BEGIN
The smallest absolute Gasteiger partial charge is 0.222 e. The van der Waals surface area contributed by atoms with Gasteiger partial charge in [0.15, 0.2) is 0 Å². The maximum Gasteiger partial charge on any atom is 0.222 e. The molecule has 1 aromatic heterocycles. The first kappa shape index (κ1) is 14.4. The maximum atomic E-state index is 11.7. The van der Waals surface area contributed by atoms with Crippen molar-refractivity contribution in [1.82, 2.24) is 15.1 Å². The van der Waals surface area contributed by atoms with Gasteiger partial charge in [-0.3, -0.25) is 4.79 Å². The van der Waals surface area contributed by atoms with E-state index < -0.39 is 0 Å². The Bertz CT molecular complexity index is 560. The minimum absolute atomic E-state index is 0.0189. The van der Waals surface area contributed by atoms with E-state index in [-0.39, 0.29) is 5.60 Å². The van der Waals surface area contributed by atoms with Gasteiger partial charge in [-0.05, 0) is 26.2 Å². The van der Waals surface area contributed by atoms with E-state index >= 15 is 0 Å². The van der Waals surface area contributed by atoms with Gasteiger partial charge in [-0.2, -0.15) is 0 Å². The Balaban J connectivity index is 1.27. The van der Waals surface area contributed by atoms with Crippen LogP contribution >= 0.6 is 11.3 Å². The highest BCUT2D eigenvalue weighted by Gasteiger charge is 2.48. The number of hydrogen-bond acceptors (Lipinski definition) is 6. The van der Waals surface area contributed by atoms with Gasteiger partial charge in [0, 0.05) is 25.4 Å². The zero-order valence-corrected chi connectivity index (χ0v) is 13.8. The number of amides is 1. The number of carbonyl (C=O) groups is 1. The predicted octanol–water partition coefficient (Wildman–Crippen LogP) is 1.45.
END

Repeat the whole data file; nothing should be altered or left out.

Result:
The smallest absolute Gasteiger partial charge is 0.222 e. The van der Waals surface area contributed by atoms with Gasteiger partial charge in [0.15, 0.2) is 0 Å². The maximum Gasteiger partial charge on any atom is 0.222 e. The molecule has 1 aromatic heterocycles. The first kappa shape index (κ1) is 14.4. The maximum atomic E-state index is 11.7. The van der Waals surface area contributed by atoms with Crippen molar-refractivity contribution in [1.82, 2.24) is 15.1 Å². The van der Waals surface area contributed by atoms with Gasteiger partial charge in [-0.3, -0.25) is 4.79 Å². The van der Waals surface area contributed by atoms with E-state index < -0.39 is 0 Å². The Bertz CT molecular complexity index is 560. The minimum absolute atomic E-state index is 0.0189. The van der Waals surface area contributed by atoms with E-state index in [-0.39, 0.29) is 5.60 Å². The van der Waals surface area contributed by atoms with Gasteiger partial charge in [-0.05, 0) is 26.2 Å². The van der Waals surface area contributed by atoms with E-state index >= 15 is 0 Å². The van der Waals surface area contributed by atoms with Gasteiger partial charge in [-0.2, -0.15) is 0 Å². The Balaban J connectivity index is 1.27. The van der Waals surface area contributed by atoms with Crippen LogP contribution >= 0.6 is 11.3 Å². The highest BCUT2D eigenvalue weighted by Gasteiger charge is 2.48. The number of hydrogen-bond acceptors (Lipinski definition) is 6. The van der Waals surface area contributed by atoms with Gasteiger partial charge in [0, 0.05) is 25.4 Å². The zero-order valence-corrected chi connectivity index (χ0v) is 13.8. The number of amides is 1. The number of carbonyl (C=O) groups is 1. The predicted octanol–water partition coefficient (Wildman–Crippen LogP) is 1.45.